Effective feedback: Thirty Percent Vs Ninety Percent

When I was first getting started as an entrepreneur, co-founding a business with someone who I had relatively recently met, I’d consistently run into a challenge getting feedback.  I’d have built a prototype, have some ideas for what we could do with it, and take it to my cofounder to show it to her and ask her thoughts.  We’d almost inevitably get bogged down looking at and talking about details that had nothing to do with the prototype itself – this font isn’t right, why is this other part of the site interacting with it this way, etc.

This went on for quite a while, and was frustrating to both of us.  I’d just want some direction on the single item I was working on, and she wanted to clean up and polish all of the other things around it.  Alternatively, sometimes I’d have something that was just about ready to run and the conversation would veer into fundamental directional questions.  Until one day, we stumbled on the concept of thirty percent feedback vs ninety percent feedback, which I believe I first found on the 42 floors blog.

The basic idea is this – Whenever you’re asking for feedback, make clear if you’re closer to 30% finished or 90% finished.  The feedback you’ll get will be wildly different.

Thirty Percent Feedback

Thirty percent feedback is strategic, it is big picture… it answers the question ‘Am I heading the right direction?’  and because it is early enough that there is time to course correct, it has room for divergent thinking, opening up the problem domain and exploring radically different options.

Because it is early in the process, it glosses over fine details and polish, knowing those will be addressed later.  Thirty percent feedback is possibly the most difficult to ask for, because it involves putting yourself out there with work that you know is not ready, is not polished, but it is also often the most helpful feedback to get.  It can help you sidestep a lot of wasted effort, and give you truly powerful strategic insights.

Ninety Percent Feedback

Ninety percent feedback is more tactical, it is detail oriented, and it tries to catch every little issue so that nothing makes it out into production.  This is the time for closing things down, tweaking final copy, and making everything pixel perfect.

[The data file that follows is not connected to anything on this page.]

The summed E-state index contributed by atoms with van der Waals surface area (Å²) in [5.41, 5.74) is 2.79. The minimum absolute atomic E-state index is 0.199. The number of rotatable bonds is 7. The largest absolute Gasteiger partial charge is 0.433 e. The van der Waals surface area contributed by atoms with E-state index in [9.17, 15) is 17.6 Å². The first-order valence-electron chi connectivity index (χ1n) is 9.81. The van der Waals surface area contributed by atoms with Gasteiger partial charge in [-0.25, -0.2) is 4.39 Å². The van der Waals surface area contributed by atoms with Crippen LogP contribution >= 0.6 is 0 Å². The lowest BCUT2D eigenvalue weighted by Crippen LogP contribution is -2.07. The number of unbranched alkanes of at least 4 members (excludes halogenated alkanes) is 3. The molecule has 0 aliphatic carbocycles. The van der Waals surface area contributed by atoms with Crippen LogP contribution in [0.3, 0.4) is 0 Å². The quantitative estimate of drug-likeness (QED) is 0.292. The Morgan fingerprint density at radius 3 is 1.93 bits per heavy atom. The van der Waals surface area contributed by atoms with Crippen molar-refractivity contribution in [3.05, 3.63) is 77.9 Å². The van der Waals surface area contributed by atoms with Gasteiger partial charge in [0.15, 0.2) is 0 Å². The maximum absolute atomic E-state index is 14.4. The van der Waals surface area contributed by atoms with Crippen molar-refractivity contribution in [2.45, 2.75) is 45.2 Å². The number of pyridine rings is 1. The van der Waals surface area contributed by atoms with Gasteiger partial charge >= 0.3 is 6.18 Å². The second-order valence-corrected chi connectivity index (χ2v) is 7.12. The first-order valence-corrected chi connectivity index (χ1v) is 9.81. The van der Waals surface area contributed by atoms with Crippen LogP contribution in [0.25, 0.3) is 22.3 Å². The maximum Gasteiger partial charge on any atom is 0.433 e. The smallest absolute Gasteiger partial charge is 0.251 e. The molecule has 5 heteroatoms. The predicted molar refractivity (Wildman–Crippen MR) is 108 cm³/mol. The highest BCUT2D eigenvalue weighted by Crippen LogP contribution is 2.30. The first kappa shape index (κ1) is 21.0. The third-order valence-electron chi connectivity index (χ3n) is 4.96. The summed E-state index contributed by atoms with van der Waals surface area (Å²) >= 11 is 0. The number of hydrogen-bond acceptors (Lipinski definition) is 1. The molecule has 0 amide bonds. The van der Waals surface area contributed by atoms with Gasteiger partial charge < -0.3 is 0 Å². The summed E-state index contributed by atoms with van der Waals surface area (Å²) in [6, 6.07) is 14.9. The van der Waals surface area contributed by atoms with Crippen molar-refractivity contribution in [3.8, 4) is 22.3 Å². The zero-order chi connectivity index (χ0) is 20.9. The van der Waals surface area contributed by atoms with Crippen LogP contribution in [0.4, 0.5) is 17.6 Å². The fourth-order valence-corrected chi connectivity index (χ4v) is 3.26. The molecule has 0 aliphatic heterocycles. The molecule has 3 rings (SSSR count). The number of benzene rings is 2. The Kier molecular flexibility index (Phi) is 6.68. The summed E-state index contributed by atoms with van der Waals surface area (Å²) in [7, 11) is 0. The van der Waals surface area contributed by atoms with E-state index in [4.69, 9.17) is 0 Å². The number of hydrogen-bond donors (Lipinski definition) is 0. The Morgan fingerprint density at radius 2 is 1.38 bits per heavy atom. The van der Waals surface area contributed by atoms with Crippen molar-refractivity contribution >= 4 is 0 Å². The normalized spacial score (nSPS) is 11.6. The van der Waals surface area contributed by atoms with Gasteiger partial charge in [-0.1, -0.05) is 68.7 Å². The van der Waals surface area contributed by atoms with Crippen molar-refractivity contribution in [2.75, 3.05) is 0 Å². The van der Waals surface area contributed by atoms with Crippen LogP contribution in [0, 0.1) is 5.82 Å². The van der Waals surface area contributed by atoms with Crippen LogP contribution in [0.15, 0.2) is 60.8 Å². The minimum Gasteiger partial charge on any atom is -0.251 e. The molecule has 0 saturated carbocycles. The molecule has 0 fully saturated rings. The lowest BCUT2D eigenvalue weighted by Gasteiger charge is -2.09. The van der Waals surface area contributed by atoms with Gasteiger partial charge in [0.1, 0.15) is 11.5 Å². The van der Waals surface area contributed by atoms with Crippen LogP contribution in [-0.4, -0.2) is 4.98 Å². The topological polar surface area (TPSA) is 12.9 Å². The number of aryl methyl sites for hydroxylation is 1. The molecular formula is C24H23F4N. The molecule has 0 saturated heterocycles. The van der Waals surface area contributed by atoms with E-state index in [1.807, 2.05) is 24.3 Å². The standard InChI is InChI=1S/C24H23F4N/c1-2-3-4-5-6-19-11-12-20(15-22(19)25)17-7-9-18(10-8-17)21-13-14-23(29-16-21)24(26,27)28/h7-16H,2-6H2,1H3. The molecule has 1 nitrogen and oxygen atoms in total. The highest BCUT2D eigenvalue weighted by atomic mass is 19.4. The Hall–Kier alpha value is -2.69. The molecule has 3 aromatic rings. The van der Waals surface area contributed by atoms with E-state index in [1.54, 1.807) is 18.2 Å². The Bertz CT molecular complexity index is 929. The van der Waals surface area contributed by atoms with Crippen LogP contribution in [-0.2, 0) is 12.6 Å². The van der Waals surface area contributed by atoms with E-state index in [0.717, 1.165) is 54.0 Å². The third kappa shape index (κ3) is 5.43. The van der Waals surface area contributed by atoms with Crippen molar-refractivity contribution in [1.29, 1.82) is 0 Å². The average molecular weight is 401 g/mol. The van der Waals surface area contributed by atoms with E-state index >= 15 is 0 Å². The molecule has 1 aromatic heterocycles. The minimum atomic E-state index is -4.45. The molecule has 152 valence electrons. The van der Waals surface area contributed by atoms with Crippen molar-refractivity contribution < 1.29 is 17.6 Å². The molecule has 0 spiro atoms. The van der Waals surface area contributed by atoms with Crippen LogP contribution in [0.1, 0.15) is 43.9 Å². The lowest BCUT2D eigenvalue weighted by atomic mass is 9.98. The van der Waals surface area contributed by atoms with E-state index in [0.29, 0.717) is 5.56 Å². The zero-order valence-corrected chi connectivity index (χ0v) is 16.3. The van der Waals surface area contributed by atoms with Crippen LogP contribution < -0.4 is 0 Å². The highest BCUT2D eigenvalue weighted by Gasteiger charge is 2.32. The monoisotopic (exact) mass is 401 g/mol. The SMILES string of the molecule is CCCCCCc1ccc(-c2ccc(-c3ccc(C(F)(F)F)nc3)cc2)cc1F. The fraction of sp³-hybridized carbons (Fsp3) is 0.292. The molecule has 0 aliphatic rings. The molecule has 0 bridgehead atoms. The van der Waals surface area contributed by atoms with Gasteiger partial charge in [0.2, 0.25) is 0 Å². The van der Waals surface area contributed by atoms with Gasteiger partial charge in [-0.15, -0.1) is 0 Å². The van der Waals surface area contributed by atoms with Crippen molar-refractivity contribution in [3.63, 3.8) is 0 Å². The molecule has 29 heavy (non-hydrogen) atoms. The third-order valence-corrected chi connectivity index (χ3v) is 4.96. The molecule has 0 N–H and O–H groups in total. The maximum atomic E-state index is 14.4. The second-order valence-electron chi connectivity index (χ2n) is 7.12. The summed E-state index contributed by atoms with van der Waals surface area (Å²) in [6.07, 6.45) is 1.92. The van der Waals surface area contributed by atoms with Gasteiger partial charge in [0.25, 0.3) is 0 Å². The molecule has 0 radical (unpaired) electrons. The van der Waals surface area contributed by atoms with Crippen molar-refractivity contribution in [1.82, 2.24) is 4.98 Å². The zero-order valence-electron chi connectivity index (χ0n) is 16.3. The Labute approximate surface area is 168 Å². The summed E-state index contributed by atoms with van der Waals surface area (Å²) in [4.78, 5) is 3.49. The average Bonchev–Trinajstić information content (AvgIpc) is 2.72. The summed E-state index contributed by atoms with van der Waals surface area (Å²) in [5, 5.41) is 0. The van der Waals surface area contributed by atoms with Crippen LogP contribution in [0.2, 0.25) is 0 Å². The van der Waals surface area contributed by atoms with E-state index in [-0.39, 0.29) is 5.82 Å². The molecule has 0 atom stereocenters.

You Need Both

The place I think this is the most important is in dealing with stakeholders.  The most painful thing in the world is when you think you’re at 90% complete, you go to a stakeholder, and they’re giving you massive directional changes.  Suddenly you’re back at square one, and you’ve wasted a ton of time and energy polishing something that doesn’t end up getting used.  This is a natural consequence of skipping your 30 percent feedback checkin.

Almost as painful is going to someone for 30% feedback and having them get all caught up in the details, not able to step back and take a look at the bigger picture, and acting as if you’re delivering shoddy work.  Its not shoddy, its just only 30% finished!

So what I’ve learned to do is engage both – you engage all of your stakeholders early and often in the process, as soon as you have any sort of idea or direction, but you make clear the stage you’re at and what type of feedback you’re looking for.  That way, by the time you get to the 90% feedback not only do you have much more high quality work, but they’ve been coming along for the ride the whole time.


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Moving From Overwhelm to Breakthrough

Not long ago, I had a meeting with my boss, who also happens to be one of my mentors, and after some other discussion asked him one of my favorite open-ended questions: